By Peter Pronovost, MD
Originally posted June 2, 2014
Recently in one of The Johns Hopkins Hospital’s intensive care units, a patient was dying from cancer and sepsis, and there was nothing that I, nurse Mandy Schwartz or anyone else could do to stop it. Yet as the patient’s family—two daughters and a husband—suffered at her bedside, Mandy saw their need for comfort, and she responded. Although she was busy with nursing tasks, she delved into the inner life of the patient and family. She helped the mother look as good as possible—hair combed, face washed, a clean gown and sheets. She made sure the patient was pain-free and not anxious. She hugged one daughter who was “a hugger” and avoided embracing the other daughter who wasn’t. She sat with the family, listened and supported them in their anguish.
Schwartz gave comfort to the family because she cares and has true empathy. There’s no way that we could train her to care more. Yet too often, efforts by hospitals to improve the patient and family experience approach it purely as a technical challenge. For instance, we provide scripts to health care professionals to help them navigate various situations, from what to say when walking into a patient’s room to service recovery when things haven’t gone as they wished. We try to identify and broadly implement the practices that will best enhance patient experiences, such as rounding hourly in patient rooms to address pain management, bathroom visits and other needs.
These are well-intentioned and needed efforts to improve the patient experience. But they could very well backfire if we don’t simultaneously embrace the human element and tap into clinicians’ desire to be empathic healers and comforters. I fear that we send the wrong message, for instance, when we simply hand detailed scripts to staff in low-performing units or hospitals. Subtly, we’re labeling them as someone who does not care adequately for patients, and that they need to be taught how to do better.Here, we say, mouth these words and the patient and loved ones will believe that you care. Likewise, hourly rounding and other interventions will not be effective if we simply treat them as a box to be checked off.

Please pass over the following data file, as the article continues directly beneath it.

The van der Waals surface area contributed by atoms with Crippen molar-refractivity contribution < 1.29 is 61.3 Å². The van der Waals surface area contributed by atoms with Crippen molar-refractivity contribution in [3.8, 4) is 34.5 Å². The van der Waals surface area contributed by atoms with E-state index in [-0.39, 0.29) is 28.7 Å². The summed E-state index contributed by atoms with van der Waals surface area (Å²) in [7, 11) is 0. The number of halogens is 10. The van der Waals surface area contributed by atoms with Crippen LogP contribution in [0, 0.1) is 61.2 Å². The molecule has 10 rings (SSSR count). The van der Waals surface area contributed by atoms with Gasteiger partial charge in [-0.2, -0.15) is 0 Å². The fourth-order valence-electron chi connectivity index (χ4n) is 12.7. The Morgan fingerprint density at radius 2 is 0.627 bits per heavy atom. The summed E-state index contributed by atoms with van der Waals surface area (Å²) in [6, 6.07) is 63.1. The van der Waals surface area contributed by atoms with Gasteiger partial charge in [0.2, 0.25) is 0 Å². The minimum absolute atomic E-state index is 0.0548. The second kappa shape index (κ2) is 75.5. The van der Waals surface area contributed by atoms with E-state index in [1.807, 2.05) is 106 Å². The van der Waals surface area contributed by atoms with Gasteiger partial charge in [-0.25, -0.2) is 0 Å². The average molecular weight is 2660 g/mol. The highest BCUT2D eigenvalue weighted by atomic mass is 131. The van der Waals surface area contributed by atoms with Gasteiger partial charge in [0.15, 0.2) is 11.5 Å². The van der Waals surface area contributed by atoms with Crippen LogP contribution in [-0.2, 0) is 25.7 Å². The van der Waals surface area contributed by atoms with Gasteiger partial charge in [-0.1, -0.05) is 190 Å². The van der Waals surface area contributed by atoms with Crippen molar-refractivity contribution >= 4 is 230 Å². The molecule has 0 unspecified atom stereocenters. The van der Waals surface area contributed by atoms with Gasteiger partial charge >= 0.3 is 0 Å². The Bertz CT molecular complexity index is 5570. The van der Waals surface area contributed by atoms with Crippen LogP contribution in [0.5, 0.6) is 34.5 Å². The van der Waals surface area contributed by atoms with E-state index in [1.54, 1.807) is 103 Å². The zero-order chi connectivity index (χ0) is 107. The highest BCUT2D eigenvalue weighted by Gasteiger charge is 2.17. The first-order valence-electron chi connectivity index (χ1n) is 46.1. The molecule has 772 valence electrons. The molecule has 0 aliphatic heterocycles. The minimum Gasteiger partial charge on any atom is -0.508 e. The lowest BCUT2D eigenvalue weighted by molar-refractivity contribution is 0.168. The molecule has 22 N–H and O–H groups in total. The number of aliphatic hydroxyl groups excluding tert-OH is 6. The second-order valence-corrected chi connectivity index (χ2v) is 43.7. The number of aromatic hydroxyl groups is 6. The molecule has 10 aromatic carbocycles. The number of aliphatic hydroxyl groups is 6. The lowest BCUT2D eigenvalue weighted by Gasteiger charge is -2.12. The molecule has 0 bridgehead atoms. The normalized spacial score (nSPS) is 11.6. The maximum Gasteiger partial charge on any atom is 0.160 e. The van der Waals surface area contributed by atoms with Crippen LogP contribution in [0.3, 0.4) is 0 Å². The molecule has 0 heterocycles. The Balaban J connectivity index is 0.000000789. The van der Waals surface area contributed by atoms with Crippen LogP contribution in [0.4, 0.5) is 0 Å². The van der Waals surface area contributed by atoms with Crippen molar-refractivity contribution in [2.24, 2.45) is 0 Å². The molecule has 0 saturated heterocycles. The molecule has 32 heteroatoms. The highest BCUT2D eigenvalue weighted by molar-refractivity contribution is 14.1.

Words are important, of course. And caregivers can certainly learn how to insert key words and phrases into their conversations with patients to show they care and open the door to more meaningful dialogue. However, health care is too complex and nuanced for a lengthy script to be useful.
Clinicians witness the extreme highs and lows of other people’s lives, yet like any job this becomes our everyday reality, with mundane documentation, meetings and bureaucracy. It’s easy to forget that “just like me” someone may be in the hospital for the first time, that their family members must take off work for an extended period of time to be with them, or that the outcome of their stay is a turning point in their family’s future.
When we lose sight of the connection with our common humanity, with our patients’ suffering, we can fail to connect with our patients’ needs for empathy as well as healing. We can get so caught up in the tasks that we need to do that we don’t stop to care. While we think we are still delivering good care, patients perceive our frenzied state and decide it’s wiser not to raise valid concerns.